A second long-term care facility in Linn County has recovered from its outbreak of COVID-19, Linn County Public Health announced on Monday. Cottage Grove Place in Cedar Rapids has had no new cases confirmed in the last 28 days, or two consecutive incubation periods.
The facility’s nursing center had its first confirmed cases of the virus in April. A total of six residents tested positive for the virus. Four recovered, but two died.
“We are pleased to announce that Cottage Grove Place is COVID free and greatly appreciate all the hard work our staff has done to make the residents and staff safe,” Cottage Grove Executive Director Mark Bailey said in a statement.
After the cases were confirmed in April, Bailey told Little Village that residents at the nursing center are checked on three times a day and employees are screened prior to their shift. An isolation area was also created for residents with the virus and designated staff members cared for those residents.
Cottage Grove Place was one of five long-term care outbreaks in Linn County. LCPH announced in late May that Heritage Specialty Care in Cedar Rapids has recovered from its outbreak.
This leaves three current COVID-19 outbreaks in Linn County’s long-term care facilities. On Tuesday, the Iowa Department of Public Health is reporting the following case numbers:
• ManorCare Health Services in Cedar Rapids: 50 confirmed cases among residents/staff, 35 have recovered
• Living Center West in Cedar Rapids: 82 confirmed cases among residents/staff, 64 have recovered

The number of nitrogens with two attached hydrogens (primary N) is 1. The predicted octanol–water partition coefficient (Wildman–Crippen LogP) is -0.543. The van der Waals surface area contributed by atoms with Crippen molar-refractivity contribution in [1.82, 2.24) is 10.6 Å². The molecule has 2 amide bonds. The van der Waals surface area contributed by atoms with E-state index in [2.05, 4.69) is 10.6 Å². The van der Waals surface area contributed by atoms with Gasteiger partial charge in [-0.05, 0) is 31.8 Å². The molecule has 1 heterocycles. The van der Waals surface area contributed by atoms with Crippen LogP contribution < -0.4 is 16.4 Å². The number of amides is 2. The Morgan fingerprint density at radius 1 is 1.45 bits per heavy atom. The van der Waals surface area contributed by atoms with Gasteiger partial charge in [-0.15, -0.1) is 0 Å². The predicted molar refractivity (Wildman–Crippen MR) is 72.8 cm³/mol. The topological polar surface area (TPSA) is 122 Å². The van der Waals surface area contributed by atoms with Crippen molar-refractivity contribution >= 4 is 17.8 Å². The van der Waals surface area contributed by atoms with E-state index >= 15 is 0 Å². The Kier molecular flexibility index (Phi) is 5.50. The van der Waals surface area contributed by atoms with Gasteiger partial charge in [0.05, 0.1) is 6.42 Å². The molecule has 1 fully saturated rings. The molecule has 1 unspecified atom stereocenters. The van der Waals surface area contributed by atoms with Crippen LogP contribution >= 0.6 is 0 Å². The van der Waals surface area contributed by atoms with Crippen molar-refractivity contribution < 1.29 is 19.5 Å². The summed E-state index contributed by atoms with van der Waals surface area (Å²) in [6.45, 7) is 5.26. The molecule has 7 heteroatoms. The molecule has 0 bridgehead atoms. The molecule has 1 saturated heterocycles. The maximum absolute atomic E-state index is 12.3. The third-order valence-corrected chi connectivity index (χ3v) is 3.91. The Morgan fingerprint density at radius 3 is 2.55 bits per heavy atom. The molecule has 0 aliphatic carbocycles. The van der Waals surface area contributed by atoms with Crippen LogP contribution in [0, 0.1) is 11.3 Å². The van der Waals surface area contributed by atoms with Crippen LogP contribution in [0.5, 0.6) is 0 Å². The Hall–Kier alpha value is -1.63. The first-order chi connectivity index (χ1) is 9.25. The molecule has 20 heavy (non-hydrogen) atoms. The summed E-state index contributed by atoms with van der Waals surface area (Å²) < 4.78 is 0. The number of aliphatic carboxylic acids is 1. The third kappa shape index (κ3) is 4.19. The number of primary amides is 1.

• Linn Manor Care Center in Marion: 39 confirmed cases among residents/staff, 33 have recovered
There are 39 total ongoing outbreaks in the state, according to IDPH. No long-term care facilities in Johnson County are experiencing an outbreak, according to the department.
Over the weekend the total number of confirmed cases of COVID-19 in Linn County surpassed 1,000. As of Tuesday at 10 a.m. there are 1,020 confirmed cases of the virus. A total of 892 people have recovered and 80 have died.
The number of reported cases per week has been slowing down but officials are preparing for a possible second wave as the state reopens.
“We don’t know what the situation is going to be like here in our community, in Linn County,” LCPH Director Pramod Dwivedi said last week during a Board of Supervisors meeting when asked about a possible surge in cases. “This is a very common thing. The community spread is there. The virus is there. If we are not utilizing the precautions, we are going to expose ourselves, and that’s why it’s very important to use all those precautions: face mask, social distancing, washing hands [is] really critical.”
LCPH is recommending a phased reopening approach consisting of three phases. The county is currently in phase one. As of June 9, the county is 93.6 percent of the way ready to move to phase two. (Last Thursday, the county was 76 percent ready.)
LCPH’s guidance is determined by 10 disease and resource metrics, which are categorized under epidemiology, health care and public health. All metrics must be met before moving to the next phase of the reopening process. The metrics and whether or not they have been met can be found online.